Designated Reach: October 28, 1988. From Big Springs to Big Cliff.
Classification/Mileage: Scenic -- 20.0 miles; Recreational -- 27.0 miles; Total -- 47.0 miles.
Originating in the Cascade Range, the Clackamas flows through a steep-walled canyon lined with dense forest and basalt crags on its way to the Columbia River. A superb fishery, spectacular scenery, and various recreational activities are its special features.
National Wild and Scenic River Designation. In order for a river to become a National Wild and Scenic River, it must be free-flowing and have at least one resource that is considered to be "outstandingly remarkable" -- i.e., of importance to the region or nation. Assessment of the Clackamas River found five different resource categories to be "outstandingly remarkable" -- recreation, fish, wildlife, historic, and vegetation.
Recreation Resources. The river offers a wide variety of recreation opportunities, including white water boating in close proximity to the Portland metropolitan area.
Fish. The Clackamas River provides necessary habitat for several anadromous fish species. It is the last significant run of wild late winter coho in the Columbia Basin, and it is also one of only two remaining runs of spring chinook in the Willamette Basin. In addition, it supports a significant population of winter steelhead.
The Clackamas River also provides habitat for the federally threatened bald eagle and northern spotted owl, and it is potential habitat for the threatened peregrine falcon as well.
Designated Reach: October 28, 1988. From the National Grassland boundary to Dry Creek.
Classification/Mileage: Recreational -- 15.0 miles; Total -- 15.0 miles.
This segment provides expert class IV-V kayaking/rafting during spring runoff. A portion of the river, from the Ochoco National Forest to Opal Springs, flows through scenic vertical basalt canyons.
Designated Reach: October 28, 1988. From Big Springs to Big Cliff.
Classification/Mileage: Scenic -- 20.0 miles; Recreational -- 27.0 miles; Total -- 47.0 miles.
The Deschutes features ruggedly beautiful scenery, outstanding whitewater boating, and a renowned sport fishery for steelhead, brown trout, and native rainbow trout. The Upper Deschutes features primarily flatwater boating with limited whitewater and excellent trout fishing opportunities. The Middle Deschutes has excellent hiking opportunities with spectacular geologic formations and waterfalls, but boating is limited. The Lower Deschutes offers the greatest opportunities for whitewater rafting and is one of Oregon's premier steelhead and trout fisheries.
GRAND RONDE RIVER
Designated Reach: October 28, 1988. From its confluence with the Wallowa River to the Oregon-Washington border.
Classification/Mileage: Wild: 26.4 miles, Recreational: 17.4 miles, Total: 43.8 miles
From the Wallowa-Whitman National Forest to the Oregon-Washington state line, this river offers outstanding scenery, floatboating, salmon and steelhead fishing, wildlife winter range, and cultural resources.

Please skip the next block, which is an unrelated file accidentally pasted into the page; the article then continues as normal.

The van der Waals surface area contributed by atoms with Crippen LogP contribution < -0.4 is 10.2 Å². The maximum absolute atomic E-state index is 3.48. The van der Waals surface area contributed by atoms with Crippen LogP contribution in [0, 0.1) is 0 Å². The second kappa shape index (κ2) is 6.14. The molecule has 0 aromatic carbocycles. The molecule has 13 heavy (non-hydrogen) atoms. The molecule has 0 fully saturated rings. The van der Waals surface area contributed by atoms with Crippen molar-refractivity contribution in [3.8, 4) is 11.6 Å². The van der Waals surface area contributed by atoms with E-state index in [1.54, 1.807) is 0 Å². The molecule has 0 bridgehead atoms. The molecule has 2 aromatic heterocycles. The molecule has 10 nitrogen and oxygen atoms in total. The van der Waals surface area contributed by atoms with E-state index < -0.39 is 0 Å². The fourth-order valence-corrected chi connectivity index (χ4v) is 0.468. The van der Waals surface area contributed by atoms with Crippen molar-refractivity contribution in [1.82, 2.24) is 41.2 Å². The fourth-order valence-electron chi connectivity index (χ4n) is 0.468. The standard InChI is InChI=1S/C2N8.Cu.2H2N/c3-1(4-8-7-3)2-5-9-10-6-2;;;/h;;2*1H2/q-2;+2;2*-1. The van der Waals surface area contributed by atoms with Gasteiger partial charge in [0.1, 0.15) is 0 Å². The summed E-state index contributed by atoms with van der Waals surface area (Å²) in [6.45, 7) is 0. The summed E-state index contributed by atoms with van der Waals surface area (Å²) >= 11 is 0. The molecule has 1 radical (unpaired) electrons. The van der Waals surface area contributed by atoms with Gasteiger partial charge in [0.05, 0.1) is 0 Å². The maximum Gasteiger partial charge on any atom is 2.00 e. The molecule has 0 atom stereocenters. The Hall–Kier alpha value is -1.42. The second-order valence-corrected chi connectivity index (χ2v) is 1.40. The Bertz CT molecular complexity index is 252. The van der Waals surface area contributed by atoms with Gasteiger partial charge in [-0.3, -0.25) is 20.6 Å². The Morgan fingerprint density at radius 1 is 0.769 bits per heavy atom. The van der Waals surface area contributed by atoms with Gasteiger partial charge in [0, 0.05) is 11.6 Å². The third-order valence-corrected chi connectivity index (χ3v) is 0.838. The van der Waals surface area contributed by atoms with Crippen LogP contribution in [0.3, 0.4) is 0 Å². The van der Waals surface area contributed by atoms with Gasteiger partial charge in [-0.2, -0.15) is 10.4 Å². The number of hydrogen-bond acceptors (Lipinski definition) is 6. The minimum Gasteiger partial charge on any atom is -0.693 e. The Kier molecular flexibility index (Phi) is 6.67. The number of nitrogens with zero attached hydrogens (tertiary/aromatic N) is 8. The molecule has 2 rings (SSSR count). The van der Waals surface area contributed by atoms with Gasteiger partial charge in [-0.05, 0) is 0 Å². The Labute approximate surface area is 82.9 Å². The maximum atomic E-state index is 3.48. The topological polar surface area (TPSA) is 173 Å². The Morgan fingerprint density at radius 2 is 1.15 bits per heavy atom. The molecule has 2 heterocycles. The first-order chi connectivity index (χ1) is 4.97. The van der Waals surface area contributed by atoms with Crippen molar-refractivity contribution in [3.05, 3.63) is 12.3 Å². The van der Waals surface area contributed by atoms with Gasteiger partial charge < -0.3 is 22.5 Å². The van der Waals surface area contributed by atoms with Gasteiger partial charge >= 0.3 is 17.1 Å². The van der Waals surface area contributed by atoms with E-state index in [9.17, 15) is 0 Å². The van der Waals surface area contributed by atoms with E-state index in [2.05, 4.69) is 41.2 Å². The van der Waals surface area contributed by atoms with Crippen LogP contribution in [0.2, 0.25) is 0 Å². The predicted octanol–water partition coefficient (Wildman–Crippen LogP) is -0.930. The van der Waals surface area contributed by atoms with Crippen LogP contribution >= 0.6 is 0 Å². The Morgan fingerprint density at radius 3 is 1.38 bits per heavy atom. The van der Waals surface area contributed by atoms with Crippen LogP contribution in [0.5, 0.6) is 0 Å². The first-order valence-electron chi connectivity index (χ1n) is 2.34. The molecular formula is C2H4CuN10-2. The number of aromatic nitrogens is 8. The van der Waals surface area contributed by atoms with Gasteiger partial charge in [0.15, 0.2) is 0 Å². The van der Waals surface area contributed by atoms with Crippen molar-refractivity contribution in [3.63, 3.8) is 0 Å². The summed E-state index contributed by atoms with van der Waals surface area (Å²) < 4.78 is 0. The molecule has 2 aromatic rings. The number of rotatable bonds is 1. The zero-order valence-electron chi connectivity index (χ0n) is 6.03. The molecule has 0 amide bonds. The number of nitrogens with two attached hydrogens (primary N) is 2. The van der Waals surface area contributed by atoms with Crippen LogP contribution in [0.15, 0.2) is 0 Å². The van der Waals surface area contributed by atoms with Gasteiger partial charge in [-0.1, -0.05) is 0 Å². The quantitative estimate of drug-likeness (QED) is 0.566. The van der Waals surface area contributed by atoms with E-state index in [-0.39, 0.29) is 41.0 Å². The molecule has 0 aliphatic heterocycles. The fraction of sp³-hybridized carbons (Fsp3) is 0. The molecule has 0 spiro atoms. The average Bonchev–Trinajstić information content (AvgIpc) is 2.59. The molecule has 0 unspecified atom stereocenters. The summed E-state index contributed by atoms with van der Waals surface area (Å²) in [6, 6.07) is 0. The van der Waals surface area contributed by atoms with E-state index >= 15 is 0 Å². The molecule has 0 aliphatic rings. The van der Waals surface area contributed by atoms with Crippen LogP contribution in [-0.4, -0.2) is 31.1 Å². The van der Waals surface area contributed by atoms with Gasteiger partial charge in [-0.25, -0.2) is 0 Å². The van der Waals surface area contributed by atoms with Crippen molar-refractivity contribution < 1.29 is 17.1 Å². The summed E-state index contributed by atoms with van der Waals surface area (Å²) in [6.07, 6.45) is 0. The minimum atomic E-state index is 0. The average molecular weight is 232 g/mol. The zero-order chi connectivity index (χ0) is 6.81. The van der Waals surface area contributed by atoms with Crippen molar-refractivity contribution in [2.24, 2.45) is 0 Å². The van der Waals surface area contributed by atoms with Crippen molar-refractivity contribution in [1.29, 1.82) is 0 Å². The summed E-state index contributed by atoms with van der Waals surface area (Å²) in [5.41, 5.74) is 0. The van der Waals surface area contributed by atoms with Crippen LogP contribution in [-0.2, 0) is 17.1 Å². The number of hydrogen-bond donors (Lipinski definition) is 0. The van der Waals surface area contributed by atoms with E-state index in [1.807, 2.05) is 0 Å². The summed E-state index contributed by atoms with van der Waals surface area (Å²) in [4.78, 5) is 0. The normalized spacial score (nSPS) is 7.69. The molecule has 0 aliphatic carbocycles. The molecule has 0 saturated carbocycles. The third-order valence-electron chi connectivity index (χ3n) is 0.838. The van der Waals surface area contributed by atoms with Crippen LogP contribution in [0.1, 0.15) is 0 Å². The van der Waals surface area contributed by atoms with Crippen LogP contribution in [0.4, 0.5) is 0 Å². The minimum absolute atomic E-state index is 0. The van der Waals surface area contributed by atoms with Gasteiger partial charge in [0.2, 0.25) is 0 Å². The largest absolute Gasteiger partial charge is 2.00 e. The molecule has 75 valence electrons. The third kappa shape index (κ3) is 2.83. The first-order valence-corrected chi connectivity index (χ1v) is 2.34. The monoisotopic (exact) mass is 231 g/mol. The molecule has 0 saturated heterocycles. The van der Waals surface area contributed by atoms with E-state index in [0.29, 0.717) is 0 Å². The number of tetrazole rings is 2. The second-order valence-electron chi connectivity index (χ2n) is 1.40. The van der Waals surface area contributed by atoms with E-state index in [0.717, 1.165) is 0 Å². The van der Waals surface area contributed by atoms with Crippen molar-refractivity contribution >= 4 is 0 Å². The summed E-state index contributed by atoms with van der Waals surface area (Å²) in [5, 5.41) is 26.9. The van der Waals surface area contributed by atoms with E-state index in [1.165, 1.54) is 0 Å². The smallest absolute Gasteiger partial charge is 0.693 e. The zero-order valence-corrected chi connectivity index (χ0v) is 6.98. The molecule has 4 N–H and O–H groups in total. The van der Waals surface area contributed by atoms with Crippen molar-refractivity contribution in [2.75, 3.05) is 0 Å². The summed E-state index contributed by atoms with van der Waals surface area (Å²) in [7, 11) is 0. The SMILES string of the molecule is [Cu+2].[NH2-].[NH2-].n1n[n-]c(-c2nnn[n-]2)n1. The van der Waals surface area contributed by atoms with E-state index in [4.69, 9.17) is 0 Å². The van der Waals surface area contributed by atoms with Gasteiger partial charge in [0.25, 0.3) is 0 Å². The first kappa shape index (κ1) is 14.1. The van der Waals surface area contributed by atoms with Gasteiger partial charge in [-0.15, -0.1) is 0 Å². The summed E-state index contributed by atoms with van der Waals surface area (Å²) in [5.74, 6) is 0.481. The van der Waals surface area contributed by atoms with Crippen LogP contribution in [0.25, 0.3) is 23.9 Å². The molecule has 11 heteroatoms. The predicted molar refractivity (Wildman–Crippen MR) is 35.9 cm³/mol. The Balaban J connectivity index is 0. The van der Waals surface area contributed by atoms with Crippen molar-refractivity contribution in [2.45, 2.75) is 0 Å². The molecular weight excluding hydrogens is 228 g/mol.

Hunting is popular in this section of the Grande Ronde River. Mule deer, elk, black bear, cougar, and bighorn sheep are principal big game animals inhabiting the river corridor. Fishing is excellent late in the season after the water levels have receded. Hiking along side creeks and ridges offer limited day hikes, but there are no designated trails along the river.
The Nez Perce, Umatilla, Walla Walla, and Cayuse Indians lived in the reaches of the Grande Ronde. Evidence of the cultural history can be glimpsed in the form of historic and prehistoric places and objects on the public lands. These cultural resource sites are fragile and irreplaceable, and the law protects this cultural history.
The land is managed by several interests, including the Bureau of Land Management, U.S. Forest Service, the State of Oregon, and many private landholders.
Because of the remote nature of the river canyon, vehicle access is often impossible and the conveniences of civilization are few.
JOHN DAY RIVER
Designated Reach: October 28, 1988. From Service Creek to Tumwater Falls.
Classification/Mileage: Recreational -- 147.5 miles; Total -- 147.5 miles.
The segment from Service Creek to Tumwater Falls offers exceptional anadromous steelhead and warm-water bass fishing; whitewater boating; and archeological, historical and paleontological values. The John Day flows through a number of colorful canyons, broad valleys, and breathtaking terrain.
Designated Reach: October 28, 1988. From Clear Creek to Scott Creek, not including Carmen and Trail Bridge Reservoir Dams.
Classification/Mileage: Recreational -- 12.7 miles; Total -- 12.7 miles.
From Clear Lake to Scott Creek, the McKenzie is a challenge to whitewater rafters and driftboaters. Its water clarity and cold temperature enjoy a national reputation and provide for an internationally famous salmonid fishery.
NORTH UMPQUA RIVER
The North Umpqua River passes through Glide, Oregon, 16 miles east of Roseburg along Highway 138. The Rogue-Umpqua Scenic Byway parallels the river and offers breathtaking scenery to Toketee, where the river diverts into the Cascades and the road continues to Diamond Lake and Crater Lake National Park. Trails, waterfalls, picnic sites and campgrounds dot the highway along the way in natural forested settings.
In 1988, Congress designated 33.8 miles of the North Umpqua River as a Wild and Scenic River with a "recreation" classification. It begins at the confluence of Rock Creek (river mile 35.5) near Swiftwater Bridge and ends at Soda Springs (river mile 69.3). There are five resources listed as "Outstanding Remarkable Values: Fish, Water, Recreation, Scenery, and Cultural Resources."